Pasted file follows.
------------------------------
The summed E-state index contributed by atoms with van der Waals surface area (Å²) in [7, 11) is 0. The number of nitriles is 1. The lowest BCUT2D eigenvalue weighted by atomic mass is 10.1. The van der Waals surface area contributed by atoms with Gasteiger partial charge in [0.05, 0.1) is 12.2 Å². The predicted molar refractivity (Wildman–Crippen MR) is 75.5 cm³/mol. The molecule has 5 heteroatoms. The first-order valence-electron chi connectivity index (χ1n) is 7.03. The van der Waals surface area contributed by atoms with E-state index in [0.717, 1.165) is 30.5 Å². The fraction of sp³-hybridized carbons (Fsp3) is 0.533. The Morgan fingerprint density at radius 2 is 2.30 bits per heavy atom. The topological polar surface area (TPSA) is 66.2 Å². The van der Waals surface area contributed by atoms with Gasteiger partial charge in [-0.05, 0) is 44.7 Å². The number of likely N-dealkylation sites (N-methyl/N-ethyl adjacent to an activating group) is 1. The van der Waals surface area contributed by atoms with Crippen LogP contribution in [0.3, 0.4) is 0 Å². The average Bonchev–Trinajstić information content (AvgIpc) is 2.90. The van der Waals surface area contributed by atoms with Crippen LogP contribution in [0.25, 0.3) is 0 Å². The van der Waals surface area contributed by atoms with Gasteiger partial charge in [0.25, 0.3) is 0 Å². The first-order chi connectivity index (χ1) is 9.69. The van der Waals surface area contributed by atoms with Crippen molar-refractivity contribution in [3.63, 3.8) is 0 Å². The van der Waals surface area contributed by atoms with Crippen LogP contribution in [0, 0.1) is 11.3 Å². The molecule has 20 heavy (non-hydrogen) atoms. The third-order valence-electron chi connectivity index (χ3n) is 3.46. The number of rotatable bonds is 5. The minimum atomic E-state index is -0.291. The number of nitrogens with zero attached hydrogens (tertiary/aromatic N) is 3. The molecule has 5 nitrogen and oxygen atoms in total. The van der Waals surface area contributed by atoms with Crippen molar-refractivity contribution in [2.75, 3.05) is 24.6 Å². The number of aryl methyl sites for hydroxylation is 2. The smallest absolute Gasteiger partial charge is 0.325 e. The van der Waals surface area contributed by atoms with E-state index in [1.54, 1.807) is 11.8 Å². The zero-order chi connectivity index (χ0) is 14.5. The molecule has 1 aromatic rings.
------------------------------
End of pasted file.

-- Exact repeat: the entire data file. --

The summed E-state index contributed by atoms with van der Waals surface area (Å²) in [7, 11) is 0. The number of nitriles is 1. The lowest BCUT2D eigenvalue weighted by atomic mass is 10.1. The van der Waals surface area contributed by atoms with Gasteiger partial charge in [0.05, 0.1) is 12.2 Å². The predicted molar refractivity (Wildman–Crippen MR) is 75.5 cm³/mol. The molecule has 5 heteroatoms. The first-order valence-electron chi connectivity index (χ1n) is 7.03. The van der Waals surface area contributed by atoms with E-state index in [0.717, 1.165) is 30.5 Å². The fraction of sp³-hybridized carbons (Fsp3) is 0.533. The Morgan fingerprint density at radius 2 is 2.30 bits per heavy atom. The topological polar surface area (TPSA) is 66.2 Å². The van der Waals surface area contributed by atoms with Gasteiger partial charge in [-0.05, 0) is 44.7 Å². The number of likely N-dealkylation sites (N-methyl/N-ethyl adjacent to an activating group) is 1. The van der Waals surface area contributed by atoms with Crippen LogP contribution in [0.3, 0.4) is 0 Å². The average Bonchev–Trinajstić information content (AvgIpc) is 2.90. The van der Waals surface area contributed by atoms with Crippen LogP contribution in [0.25, 0.3) is 0 Å². The van der Waals surface area contributed by atoms with Gasteiger partial charge in [0.25, 0.3) is 0 Å². The first-order chi connectivity index (χ1) is 9.69. The van der Waals surface area contributed by atoms with Crippen molar-refractivity contribution in [3.63, 3.8) is 0 Å². The van der Waals surface area contributed by atoms with Crippen LogP contribution in [0, 0.1) is 11.3 Å². The molecule has 20 heavy (non-hydrogen) atoms. The third-order valence-electron chi connectivity index (χ3n) is 3.46. The number of rotatable bonds is 5. The minimum atomic E-state index is -0.291. The number of nitrogens with zero attached hydrogens (tertiary/aromatic N) is 3. The molecule has 5 nitrogen and oxygen atoms in total. The van der Waals surface area contributed by atoms with Crippen molar-refractivity contribution in [2.75, 3.05) is 24.6 Å². The number of aryl methyl sites for hydroxylation is 2. The smallest absolute Gasteiger partial charge is 0.325 e. The van der Waals surface area contributed by atoms with E-state index in [1.54, 1.807) is 11.8 Å². The zero-order chi connectivity index (χ0) is 14.5. The molecule has 1 aromatic rings.